- Started on: 2018-06-03
- Finished on: 2018-06-04
- Read in: English
A couple of months ago I won tickets to the Dag van het Fantastische Boek (Day of the Fantastical Book) in Amsterdam. One of the best parts was the little market they had set up with three main book stalls, one by the ABC (my favorite book store), one by Splatterlight (on demand Jack Vance books) and one by the NCSF (the Dutch contactcentre for Science Fiction). That last one was filled with second-hand SFF books, English and Dutch. OMG. Heaven. Anyway, let’s just say I bought enough to justify becoming a member for the 30% discount. And of course I talked to the people manning the stall, about SF, our collections etc. etc. One of the men recommended Poul Anderson’s Brain Wave as one of his favorite books. Right then we couldn’t find it on the stall, turns out I had bought it already and it was in my backpack. Told you I bought a lot…
In Brain Wave people realize that overnight they have gotten smarter. A lot smarter. Scientists are geniuses and not so smart people now have average intelligence. But not only the humans have gotten smarter, so have the animals. We follow several people, and see how they (and the rest of the world) handle the change. We follow Peter and Sheila Corinth. He’s a scientist and she’s a housewife (this book is from 1954). While he revels in his new intelligence, helps figuring out why it happened and travels space, she cannot deal with the shock. We also follow Archie Brock, a mentally disabled farm-hand who now has average intelligence. And we follow Felix Mandelbaum, a union secretary who turns into the leader of New York.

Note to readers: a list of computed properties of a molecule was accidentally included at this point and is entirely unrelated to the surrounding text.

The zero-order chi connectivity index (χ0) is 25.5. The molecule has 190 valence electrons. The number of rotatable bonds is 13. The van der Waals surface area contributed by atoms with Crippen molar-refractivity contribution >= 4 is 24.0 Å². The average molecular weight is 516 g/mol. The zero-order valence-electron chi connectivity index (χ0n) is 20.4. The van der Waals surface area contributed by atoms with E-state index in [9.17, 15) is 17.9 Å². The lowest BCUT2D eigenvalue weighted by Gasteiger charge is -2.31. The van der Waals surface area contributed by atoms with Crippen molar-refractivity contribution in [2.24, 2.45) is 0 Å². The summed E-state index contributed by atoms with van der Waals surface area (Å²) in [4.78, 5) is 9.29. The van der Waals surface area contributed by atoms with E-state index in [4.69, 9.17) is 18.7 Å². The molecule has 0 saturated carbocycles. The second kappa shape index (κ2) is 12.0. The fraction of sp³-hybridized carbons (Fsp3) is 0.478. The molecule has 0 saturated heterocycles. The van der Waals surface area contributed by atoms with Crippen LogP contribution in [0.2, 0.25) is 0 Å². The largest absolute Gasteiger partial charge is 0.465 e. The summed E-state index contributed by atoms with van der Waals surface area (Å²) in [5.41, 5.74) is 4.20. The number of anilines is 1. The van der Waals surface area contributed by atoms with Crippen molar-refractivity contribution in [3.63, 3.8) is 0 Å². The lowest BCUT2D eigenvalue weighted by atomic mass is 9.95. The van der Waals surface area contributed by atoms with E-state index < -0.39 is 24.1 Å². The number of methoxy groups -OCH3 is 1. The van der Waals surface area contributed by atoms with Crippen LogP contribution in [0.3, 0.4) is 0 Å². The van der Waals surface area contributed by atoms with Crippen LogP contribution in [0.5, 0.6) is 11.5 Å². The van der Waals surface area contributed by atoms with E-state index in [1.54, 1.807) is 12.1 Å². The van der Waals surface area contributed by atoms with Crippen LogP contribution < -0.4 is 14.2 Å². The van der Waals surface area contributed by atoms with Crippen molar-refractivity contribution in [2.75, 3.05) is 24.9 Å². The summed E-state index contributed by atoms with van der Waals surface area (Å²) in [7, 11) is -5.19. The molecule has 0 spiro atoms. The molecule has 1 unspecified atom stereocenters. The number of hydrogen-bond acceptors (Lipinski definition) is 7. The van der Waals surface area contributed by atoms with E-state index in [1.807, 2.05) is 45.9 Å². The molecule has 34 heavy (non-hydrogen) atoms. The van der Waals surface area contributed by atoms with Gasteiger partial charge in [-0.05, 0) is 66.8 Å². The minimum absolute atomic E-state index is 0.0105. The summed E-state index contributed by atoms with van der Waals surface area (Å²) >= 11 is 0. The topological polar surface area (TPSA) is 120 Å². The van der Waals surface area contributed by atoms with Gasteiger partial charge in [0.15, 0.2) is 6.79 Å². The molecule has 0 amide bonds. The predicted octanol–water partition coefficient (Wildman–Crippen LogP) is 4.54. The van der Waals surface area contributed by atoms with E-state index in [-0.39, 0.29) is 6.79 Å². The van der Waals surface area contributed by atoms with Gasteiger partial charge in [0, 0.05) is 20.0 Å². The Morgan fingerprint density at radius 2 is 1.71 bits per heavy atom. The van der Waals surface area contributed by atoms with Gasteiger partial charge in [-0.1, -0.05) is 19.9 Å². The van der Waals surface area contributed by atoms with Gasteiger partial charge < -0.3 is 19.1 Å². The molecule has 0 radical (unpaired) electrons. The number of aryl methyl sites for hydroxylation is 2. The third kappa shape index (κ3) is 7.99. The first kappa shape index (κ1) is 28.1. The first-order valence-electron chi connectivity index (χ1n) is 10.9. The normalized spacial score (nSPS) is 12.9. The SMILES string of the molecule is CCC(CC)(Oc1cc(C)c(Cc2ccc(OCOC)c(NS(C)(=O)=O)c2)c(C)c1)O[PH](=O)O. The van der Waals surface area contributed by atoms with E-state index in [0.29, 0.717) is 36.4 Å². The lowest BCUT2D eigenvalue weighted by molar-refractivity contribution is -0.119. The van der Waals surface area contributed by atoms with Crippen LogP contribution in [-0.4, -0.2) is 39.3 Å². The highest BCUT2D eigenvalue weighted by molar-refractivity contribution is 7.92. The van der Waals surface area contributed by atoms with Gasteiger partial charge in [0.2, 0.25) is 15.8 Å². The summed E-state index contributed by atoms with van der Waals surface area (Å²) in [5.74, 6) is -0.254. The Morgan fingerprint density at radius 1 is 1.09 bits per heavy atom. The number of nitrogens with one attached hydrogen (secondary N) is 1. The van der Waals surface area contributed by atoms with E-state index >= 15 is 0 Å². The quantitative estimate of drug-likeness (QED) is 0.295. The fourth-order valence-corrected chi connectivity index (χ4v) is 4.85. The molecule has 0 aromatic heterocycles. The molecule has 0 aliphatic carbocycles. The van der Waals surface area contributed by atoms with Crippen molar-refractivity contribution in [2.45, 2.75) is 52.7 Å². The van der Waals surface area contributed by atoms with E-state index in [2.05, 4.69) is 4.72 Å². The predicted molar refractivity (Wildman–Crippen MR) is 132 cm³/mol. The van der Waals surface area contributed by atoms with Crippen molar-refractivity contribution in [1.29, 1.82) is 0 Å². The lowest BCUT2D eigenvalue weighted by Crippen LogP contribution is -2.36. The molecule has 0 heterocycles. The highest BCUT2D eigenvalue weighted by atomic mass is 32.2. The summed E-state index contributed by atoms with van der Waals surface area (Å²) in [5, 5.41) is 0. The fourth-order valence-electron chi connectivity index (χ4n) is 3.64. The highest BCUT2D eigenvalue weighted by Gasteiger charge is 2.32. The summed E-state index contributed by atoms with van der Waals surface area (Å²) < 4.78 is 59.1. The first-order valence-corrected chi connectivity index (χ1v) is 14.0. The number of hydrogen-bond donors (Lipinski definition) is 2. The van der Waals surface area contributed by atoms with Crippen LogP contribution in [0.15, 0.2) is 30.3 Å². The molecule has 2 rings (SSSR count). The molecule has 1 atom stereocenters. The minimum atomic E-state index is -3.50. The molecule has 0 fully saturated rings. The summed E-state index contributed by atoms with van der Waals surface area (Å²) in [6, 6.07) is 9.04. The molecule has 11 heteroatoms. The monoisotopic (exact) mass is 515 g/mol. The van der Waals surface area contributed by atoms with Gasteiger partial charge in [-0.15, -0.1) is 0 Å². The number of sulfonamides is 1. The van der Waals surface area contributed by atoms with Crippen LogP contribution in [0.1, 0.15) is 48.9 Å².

What I really liked about the book is how the consequences were described not only on a personal level, but also on a level of organisation. Because why would hyper-intelligent people still want to do menial tasks? And if nobody does those tasks, where does food come from? How does transport work? What happens to big cities like New York? It shows its age a bit with Sheila as a simple housewife who doesn’t want anything more complicated than that. On the other hand there is a female scientist (whose name I can’t remember right now…) who ends up being the head of the researchers. The main complaint in most reviews is that the book is too short, and seems to have been cut short because of demands by publishers/editors. I feel the same way, and it’s a shame, because this is a really nice novel that would have been nicer at 300+ pages. Four out of five stars.